By Lambert Strether of Corrente. #COVID19 At reader request, I’ve added this daily chart. The data is the Johns Hopkins CSSE data. Here is the site. The United States as a whole: Second verse, same as the first. (OK, I grant the two slopes aren’t exactly the same.) “Analysis: Governing in reaction mode, and always a beat or two behind” [Texas Monthly]. “The Texas resurgence was predictable. Local officials who wanted stronger rules on masks and crowds and social distancing — in both big and small Texas cities and counties — were right after all. And Abbott, who blocked local governments from acting on their concerns about the coronavirus, waited until case numbers, infection rates and hospitalizations jumped. You can get ready when a storm is coming or wait until it blows your roof off.
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By Lambert Strether of Corrente.
At reader request, I’ve added this daily chart. The data is the Johns Hopkins CSSE data. Here is the site. The United States as a whole:
Second verse, same as the first. (OK, I grant the two slopes aren’t exactly the same.)
“Analysis: Governing in reaction mode, and always a beat or two behind” [Texas Monthly]. “The Texas resurgence was predictable. Local officials who wanted stronger rules on masks and crowds and social distancing — in both big and small Texas cities and counties — were right after all. And Abbott, who blocked local governments from acting on their concerns about the coronavirus, waited until case numbers, infection rates and hospitalizations jumped. You can get ready when a storm is coming or wait until it blows your roof off. Abbott, who’s been reinstalling some of the regulatory safeguards he dismantled in May, dithered until the wind was blowing…. Maybe people have to see it to believe it. The state’s restrictions were working pretty well. After a month, the governor — hoping to revive the state’s economy — began easing up, slowly and then rapidly. The coronavirus made its comeback, slowly and then rapidly — probably a mix of opening the state’s businesses and other institutions and of people gathering in restaurants, demonstrations, parks and beaches. Every step of this has been more reaction than part of a plan. The rise of the disease led to restrictions. The fall of the economy led to reopening. And here we are again, reacting to the pandemic that never left. All that changed was the response.”
“But what is government itself, but the greatest of all reflections on human nature?” –James Madison, Federalist 51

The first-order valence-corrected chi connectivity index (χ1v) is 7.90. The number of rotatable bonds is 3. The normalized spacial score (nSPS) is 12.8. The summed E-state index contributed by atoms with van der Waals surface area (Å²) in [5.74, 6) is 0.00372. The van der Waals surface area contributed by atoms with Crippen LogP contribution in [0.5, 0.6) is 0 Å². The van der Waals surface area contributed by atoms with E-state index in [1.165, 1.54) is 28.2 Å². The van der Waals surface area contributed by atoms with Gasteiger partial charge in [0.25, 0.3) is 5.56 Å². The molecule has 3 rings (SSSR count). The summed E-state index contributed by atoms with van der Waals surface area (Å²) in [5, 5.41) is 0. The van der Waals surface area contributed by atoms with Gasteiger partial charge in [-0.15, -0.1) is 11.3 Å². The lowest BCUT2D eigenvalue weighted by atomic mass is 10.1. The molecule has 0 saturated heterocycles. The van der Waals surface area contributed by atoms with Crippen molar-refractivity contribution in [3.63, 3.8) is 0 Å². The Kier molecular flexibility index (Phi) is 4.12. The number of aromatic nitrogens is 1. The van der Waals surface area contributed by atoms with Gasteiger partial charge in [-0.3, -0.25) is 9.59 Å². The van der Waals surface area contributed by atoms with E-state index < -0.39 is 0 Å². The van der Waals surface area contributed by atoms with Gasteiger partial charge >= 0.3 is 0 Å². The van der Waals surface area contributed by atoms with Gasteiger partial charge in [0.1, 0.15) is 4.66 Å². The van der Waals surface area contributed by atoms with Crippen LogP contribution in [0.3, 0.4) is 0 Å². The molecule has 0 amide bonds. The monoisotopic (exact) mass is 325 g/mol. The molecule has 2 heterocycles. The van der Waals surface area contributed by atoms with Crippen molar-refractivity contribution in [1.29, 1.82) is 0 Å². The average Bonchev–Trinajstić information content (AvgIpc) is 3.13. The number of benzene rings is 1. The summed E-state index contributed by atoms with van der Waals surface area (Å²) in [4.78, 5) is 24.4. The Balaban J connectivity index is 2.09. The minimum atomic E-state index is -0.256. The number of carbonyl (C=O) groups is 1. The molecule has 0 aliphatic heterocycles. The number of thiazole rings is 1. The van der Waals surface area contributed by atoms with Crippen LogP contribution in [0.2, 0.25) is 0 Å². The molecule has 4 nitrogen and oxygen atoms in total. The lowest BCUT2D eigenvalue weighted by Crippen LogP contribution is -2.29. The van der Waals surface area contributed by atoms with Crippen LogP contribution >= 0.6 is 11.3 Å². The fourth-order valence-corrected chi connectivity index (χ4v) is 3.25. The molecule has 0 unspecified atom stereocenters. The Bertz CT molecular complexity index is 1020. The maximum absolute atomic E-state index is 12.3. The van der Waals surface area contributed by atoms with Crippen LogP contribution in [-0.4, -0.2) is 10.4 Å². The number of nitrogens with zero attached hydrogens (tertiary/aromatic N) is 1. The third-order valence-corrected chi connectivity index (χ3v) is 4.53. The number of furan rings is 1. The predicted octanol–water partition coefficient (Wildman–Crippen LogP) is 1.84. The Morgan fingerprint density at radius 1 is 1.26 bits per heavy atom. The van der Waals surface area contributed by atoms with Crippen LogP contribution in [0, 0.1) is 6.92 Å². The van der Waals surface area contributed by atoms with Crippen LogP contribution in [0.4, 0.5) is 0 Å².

“They had one weapon left and both knew it: treachery.” –Frank Herbert, Dune
“They had learned nothing, and forgotten nothing.” –Charles Maurice de Talleyrand-Périgord
The electoral map. As of June 25: Lots of new polls. And yet so far the consensus (aggregating ten organizations) remains the same.
So, taking the consensus as a given, 270 (total) – 204 (Trump’s) = 66. Trump must win 66 from the states in play: AZ (11), FL (29), MI (16), NC (15), PA (20), and WI (10) plus 1 to win not tie = 102. 102 – 66 = 36. So if Trump wins FL, MI, NC, and PA (29 + 16 + 15 + 20 = 80), he wins. That’s a heavy lift. I think I’ve got the math right this time!
Biden (D)(1): “What Americans Don’t Know About Joe Biden” [The Atlantic]. “Voters’ vague sense of Biden doesn’t seem to be hurting his poll numbers. But the polls are more a measure of how many Americans are rejecting Donald Trump. With a little over four months until the election, most voters don’t know what Biden stands for—except for not Trump. Still, perpetually anxious top Biden supporters say that he is unprepared for another seismic event in a year that’s already been full of them. ‘There is some awareness that he is a longtime politician, but there is little substance or specificity behind the impressions,’ consultants associated with the pro-Biden super PAC Unite the Country warned in an April memo about swing-voter focus groups they had conducted. When told a little bit about Biden, though, participants in the groups were inclined to support him, because they saw him as decent and his biography left an impression on them. ‘People feel good about Joe Biden, and it doesn’t take a lot to make them feel really good about Joe Biden—but this is the time when voters need that information,’ says Lily Adams, Unite the Country’s communications director. Other focus groups have revealed similar data. The word young voters most associate with Biden is old, followed by good, and then roughly by creepy, Democrat, and smart, according to a focus group conducted over the past few weeks for NextGen America, a political organization that focuses on increasing youth turnout. Mixed in are leader, great, nice, experienced, okay, and cool, but also senile and dementia.”